In the wake of Olivia's implosion, we announced another project, The Scottish Play, adapting the work of the bard about a certain thane. The plan is to do Shakespeare, to use his words-- why else would you do Shakespeare?-- while providing our own peculiar reading of those words, a reading that errs more on the side of comedy than tragedy (not "classically", in terms of structure, but practically, in terms of laffs) and recasts the thane-- actually without much difficulty!-- as a milquetoast neurotic. We're very early in pre-production, a term which here means that we're making sure we're seeing everything eye-to-eye before we start cramming Shakespeare down our actors' throats and trying to fill all the parts.

There's another script we're working on, one that has its origins in a nightmare. It's something that, if it sticks, we can shoot much quicker than Olivia Forever!! or The Scottish Play-- and that would, of course, go a long way towards correcting that cringe whenever I see the (2008).

And since life isn't just about making films, we've been doing other things. Like, for one, working on the DVD for Seahorse. Tom's been hard at work on some game design-- both video games and tabletop-- but of course, you knew that already, having no doubt bookmarked Second Party Games a long time ago. We've started a D&D campaign, and while we're trying to get our current films jump-started, it's been a fair replacement for the social element of filmmaking that-- as homebodies and squares-- we've been missing in the interim. We've made a concerted effort to try and plow through some of the various screeners for review we've received, and to write about them-- and other films-- with some semblance of intelligence. Also, Tom almost died, but then he got better.

So, we've been keeping busy, and we'll be busier still in the months to come, and my hope is that all that busy will result in some new and shiny additions to our sidebar.

Wednesday, September 01, 2010

Steven Wilson's NOODLES ON MY BACK.

Invasion Creations

For me, this little film is pure joy: like watching Fred Astaire dancing on ashtray sand. It's so charming, so simple, so effortless, and so gosh-darn warm and friendly. With the exception of a flippant "what-the-hell"-- and even that isn't so bad-- it's the rare surrealist piece of web cinema that doesn't traffic in violence, sex, cruelty, and bodily functions.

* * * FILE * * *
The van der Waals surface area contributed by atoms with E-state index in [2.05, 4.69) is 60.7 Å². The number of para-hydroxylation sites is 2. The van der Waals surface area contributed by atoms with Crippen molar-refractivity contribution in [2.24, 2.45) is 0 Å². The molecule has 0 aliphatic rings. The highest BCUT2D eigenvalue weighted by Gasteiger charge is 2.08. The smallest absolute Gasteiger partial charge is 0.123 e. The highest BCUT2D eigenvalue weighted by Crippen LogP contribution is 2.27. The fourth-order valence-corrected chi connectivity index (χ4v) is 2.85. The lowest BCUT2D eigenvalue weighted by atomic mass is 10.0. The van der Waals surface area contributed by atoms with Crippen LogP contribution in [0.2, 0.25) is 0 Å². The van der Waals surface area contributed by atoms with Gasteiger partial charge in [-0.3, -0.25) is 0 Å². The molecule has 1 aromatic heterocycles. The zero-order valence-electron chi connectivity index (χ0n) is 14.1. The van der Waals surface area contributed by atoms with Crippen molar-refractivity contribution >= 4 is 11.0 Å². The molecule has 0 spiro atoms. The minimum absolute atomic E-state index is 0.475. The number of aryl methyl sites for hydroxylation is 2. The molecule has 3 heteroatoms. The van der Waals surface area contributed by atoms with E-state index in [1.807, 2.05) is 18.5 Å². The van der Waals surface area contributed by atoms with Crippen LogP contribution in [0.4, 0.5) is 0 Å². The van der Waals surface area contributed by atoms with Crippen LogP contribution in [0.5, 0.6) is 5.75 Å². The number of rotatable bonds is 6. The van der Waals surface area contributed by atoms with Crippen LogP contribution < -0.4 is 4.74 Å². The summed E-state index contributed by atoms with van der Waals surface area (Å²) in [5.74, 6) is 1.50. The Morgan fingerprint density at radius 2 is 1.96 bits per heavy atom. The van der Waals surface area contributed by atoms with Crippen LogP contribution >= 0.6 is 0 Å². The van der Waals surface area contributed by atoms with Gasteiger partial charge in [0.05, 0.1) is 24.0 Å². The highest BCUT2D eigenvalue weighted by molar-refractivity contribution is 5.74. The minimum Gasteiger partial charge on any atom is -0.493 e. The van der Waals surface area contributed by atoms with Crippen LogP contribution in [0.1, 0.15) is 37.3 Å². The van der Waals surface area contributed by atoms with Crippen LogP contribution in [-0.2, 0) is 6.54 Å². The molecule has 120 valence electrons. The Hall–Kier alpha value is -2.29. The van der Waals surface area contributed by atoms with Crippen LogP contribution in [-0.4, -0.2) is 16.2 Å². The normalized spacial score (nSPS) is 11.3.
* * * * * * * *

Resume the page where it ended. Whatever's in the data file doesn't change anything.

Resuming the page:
Not that, mind you, I have much of a problem with any of those; it's just nice to come across something that's gently demented instead of demented demented. The non-sequiturs and bits of nonsense-- from the titular noodles, to his love of hopping and soda beverages, to the appearance of his doppelhippo-- are just delightful.

The film alternates the quick cuts and fast rhythm of each verse with long wide tracking shots that emphasize the repetitive, delightfully stupid chorus. This contrast is what really makes the film, I think, and there's something almost formally elegant about that first tracking shot, which gives us the hippo, adds the whistling ape, and then the humming, hovering bird. Each animal gets its own sound, its own layer added to the mix; in this way, the shot functions also as a foregrounding of the very process of audio mixing.

And no appreciation would be complete without mentioning Roy, the squeaky-voiced pig with the tiny legs and the giant head, and the delightful duet he sings with the hippo. Roy is not just another animal, not just back-up, but a secondary lead making his debut over halfway through this 113 second opus; note how the other animals momentarily disappear when Roy appears, only returning for the chorus, thus focusing our attention on the two leads and their relationship.

That relationship can be read, without much difficulty, as an imbalanced one. It's all there in the final exchange of dialogue, as Roy, a bit too earnestly, tells Hippo he hopes to see him again soon; Hippo starts to make a hasty-if-lumbering exit, which Roy awkwardly mimics, probably wishing he hadn't spoiled the moment.

I'm not (necessarily) implying that Roy's crush on Hippo is sexual in nature, because I think the world of Noodles On My Back is a profoundly asexual one. But if you've ever been the nervous, socially-awkward one who sometimes desperately sought the attention of someone cool (meaning, in this case, both superlative and relaxed), and, having received it, said something a little too earnest and true, you know what the rest of Roy's evening is going to feel like.

The film, then, has a twinge, if only a twinge, of sadness-- just a little drop of agony in its bright blue boundless ocean of joy. That little drop is enough, I think, to deepen its hue, to make it more than a piece of mere electronic ephemera.

(Plus, it's just lots of good, clean fun.)